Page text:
Road Tunnels Manual

You are here

Safety issues

If the tunnel design and equipment no longer fulfil the requirements of the operator, the tunnel users or legislation, it may be necessary to refurbish and/or upgrade the tunnel.

During refurbishment or upgrading, it is important to:

  • maintain a minimum safety level for the traffic,
  • ensure the safety of personnel working in the tunnel,

Safety of both workers and tunnel users can be influenced by completing refurbishment/upgrading activities in the shortest period possible and every effort should be made to avoid delays in the progress of work.  Well planned and efficiently implemented works can effectively reduce the length of these periods.

For both tunnel users and workers, total closure of all tunnel tubes during refurbishment/upgrading obviously provides a much higher level of safety. Workers are protected from traffic and teams can work on all facilities throughout the full length of the tunnel. For traffic, accident risks linked to the implementation of temporary traffic control measures within the tunnel are avoided.

In certain cases it is impossible to close the tunnel entirely. For instance, if the tunnel is the only reasonable means of crossing a strait or a mountain ridge, where alternative routes are not possible, not practicable or very expensive. In these cases refurbishment/upgrading of structures and installations have to be performed while the tunnel remains in service.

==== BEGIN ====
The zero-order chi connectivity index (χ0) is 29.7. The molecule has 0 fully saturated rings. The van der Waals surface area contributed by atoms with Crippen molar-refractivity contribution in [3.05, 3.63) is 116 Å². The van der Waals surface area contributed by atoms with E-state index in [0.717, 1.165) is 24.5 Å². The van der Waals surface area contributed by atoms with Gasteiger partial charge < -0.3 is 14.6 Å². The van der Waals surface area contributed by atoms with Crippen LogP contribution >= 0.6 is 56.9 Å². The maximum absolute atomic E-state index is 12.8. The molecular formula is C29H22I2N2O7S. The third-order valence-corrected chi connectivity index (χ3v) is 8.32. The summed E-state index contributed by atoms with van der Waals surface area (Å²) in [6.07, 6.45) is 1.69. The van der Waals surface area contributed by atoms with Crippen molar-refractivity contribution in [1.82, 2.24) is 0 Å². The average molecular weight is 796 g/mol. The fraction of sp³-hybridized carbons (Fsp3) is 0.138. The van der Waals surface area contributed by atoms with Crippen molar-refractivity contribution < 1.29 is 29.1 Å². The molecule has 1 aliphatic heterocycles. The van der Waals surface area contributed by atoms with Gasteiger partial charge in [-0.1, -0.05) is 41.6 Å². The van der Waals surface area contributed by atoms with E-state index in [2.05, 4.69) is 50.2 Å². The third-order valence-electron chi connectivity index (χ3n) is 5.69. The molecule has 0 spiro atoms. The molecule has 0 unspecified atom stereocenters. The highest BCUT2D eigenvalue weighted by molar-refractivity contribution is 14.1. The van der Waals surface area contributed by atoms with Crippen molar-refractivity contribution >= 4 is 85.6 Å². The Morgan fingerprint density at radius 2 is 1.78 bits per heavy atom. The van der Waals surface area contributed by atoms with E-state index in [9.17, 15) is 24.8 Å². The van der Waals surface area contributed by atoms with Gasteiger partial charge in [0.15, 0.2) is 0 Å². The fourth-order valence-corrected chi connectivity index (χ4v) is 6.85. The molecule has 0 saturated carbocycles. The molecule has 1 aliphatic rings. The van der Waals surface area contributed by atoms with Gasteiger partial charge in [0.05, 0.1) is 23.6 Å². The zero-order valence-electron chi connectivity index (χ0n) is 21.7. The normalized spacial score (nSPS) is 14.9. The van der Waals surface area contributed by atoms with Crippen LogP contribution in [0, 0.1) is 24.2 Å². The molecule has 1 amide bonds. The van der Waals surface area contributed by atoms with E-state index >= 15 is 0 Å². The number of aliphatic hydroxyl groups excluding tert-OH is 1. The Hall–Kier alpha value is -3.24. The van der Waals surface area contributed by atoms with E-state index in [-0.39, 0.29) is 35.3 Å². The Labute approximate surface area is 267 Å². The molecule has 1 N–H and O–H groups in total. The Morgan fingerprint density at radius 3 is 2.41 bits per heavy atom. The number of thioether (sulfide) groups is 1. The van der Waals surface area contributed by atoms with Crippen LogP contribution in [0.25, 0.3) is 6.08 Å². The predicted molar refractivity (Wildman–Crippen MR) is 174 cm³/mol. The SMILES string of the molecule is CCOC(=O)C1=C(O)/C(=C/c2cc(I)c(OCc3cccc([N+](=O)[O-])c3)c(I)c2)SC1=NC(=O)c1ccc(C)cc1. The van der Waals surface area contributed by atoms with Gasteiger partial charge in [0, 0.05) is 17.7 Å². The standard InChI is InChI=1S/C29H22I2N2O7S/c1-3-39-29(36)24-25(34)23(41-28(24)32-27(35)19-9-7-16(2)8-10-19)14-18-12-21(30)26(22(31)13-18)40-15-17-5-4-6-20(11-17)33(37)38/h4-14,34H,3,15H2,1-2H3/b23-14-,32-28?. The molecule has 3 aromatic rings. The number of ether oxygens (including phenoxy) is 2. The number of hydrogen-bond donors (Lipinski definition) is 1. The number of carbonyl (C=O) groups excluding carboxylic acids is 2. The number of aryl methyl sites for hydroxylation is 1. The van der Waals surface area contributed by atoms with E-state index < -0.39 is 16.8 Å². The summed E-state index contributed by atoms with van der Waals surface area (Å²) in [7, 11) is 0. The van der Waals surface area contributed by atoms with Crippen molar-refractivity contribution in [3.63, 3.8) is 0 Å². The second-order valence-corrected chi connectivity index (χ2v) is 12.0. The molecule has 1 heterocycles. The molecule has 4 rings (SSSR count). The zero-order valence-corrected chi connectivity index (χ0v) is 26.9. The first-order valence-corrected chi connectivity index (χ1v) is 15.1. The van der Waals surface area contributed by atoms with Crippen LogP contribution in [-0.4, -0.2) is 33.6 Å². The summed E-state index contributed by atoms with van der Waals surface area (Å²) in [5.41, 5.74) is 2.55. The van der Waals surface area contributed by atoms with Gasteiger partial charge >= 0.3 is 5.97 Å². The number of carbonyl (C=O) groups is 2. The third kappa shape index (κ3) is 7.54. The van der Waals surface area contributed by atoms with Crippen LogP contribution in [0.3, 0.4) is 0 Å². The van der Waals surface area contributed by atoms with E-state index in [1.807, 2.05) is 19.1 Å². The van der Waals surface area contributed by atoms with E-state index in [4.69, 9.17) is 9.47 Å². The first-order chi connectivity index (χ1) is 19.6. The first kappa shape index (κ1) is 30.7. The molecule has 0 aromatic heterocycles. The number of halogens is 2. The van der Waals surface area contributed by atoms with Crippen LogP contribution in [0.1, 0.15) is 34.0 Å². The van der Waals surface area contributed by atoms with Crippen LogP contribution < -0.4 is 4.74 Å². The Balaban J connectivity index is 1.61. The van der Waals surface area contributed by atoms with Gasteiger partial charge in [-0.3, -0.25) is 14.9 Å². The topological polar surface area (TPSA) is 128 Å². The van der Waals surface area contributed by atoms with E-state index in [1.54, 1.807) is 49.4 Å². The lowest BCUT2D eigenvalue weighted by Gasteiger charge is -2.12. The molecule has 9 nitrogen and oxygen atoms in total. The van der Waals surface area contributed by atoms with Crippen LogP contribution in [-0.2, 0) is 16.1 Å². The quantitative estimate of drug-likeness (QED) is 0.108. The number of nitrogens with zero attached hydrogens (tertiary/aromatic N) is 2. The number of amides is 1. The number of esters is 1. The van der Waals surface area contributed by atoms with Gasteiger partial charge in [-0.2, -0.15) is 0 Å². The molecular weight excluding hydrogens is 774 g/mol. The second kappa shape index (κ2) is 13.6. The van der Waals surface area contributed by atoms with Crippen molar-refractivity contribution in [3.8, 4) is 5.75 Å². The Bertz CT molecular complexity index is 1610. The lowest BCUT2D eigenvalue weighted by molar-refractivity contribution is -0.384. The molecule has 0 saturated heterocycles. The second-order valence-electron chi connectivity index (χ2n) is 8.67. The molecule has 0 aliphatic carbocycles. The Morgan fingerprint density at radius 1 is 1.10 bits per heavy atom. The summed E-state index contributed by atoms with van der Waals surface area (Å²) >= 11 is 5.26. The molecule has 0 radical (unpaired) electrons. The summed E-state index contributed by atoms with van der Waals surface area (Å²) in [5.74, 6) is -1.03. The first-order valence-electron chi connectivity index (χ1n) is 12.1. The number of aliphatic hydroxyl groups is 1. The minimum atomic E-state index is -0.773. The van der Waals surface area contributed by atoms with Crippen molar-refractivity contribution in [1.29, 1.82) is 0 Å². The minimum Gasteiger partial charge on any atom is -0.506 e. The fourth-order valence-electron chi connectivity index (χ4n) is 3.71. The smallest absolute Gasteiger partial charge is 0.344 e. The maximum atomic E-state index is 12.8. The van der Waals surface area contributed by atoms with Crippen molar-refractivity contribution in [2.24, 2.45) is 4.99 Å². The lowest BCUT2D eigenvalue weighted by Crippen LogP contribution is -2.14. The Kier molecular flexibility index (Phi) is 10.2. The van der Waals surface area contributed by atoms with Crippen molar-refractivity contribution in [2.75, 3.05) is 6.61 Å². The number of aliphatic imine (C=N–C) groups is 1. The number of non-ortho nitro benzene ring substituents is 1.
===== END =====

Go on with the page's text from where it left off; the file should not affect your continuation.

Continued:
Partial closure of one or more lanes is possible during refurbishment/upgrading activities, but working in a tunnel while traffic is present is dangerous for the personnel and requires specific measures to protect them (e.g. the construction of temporary barriers to separate workers from the traffic).

In twin-tube tunnels, one tube can be closed for refurbishment while bi-directional traffic flow is allowed in the other tube. However, this solution is far from ideal and should only be adopted if it is not possible to divert traffic onto an alternative route. Whilst it obviously protects the safety of workers, this situation leads to the users driving in opposing directions within a tube where they are accustomed to traffic moving in only one direction. This can induce a potential increase in accident rates and should be avoided in heavily trafficked tunnels. In tunnels with low to moderate traffic, the risk of accidents can be reduced by the use of VMS and overhead lane control signs. In the case of three-lane tubes, the centre lane should, if possible, be kept free of traffic and act as a buffer safety zone.

In all cases where there are plans to alter the usual traffic configuration in a tunnel, additional safety measures should be implemented: reduced speed limit, closure of slip roads in the vicinity of the tunnel and the implementation of safety exercises in collaboration with emergency services under similar “works” conditions.

Finally, each time the lane/tube/tunnel is reopened to traffic following a closure, great attention must to be given to clearing and cleaning the road to prevent accidents caused by tools and materials left in the tunnel or on the road. Similarly, any temporary or uncompleted works must be satisfactorily secured and made safe for the following operating period.

Additional information on refurbishment/upgrading can be found in chapter 6 "Renovation of tunnels" of technical report 05.13.B

Reference sources

No reference sources found.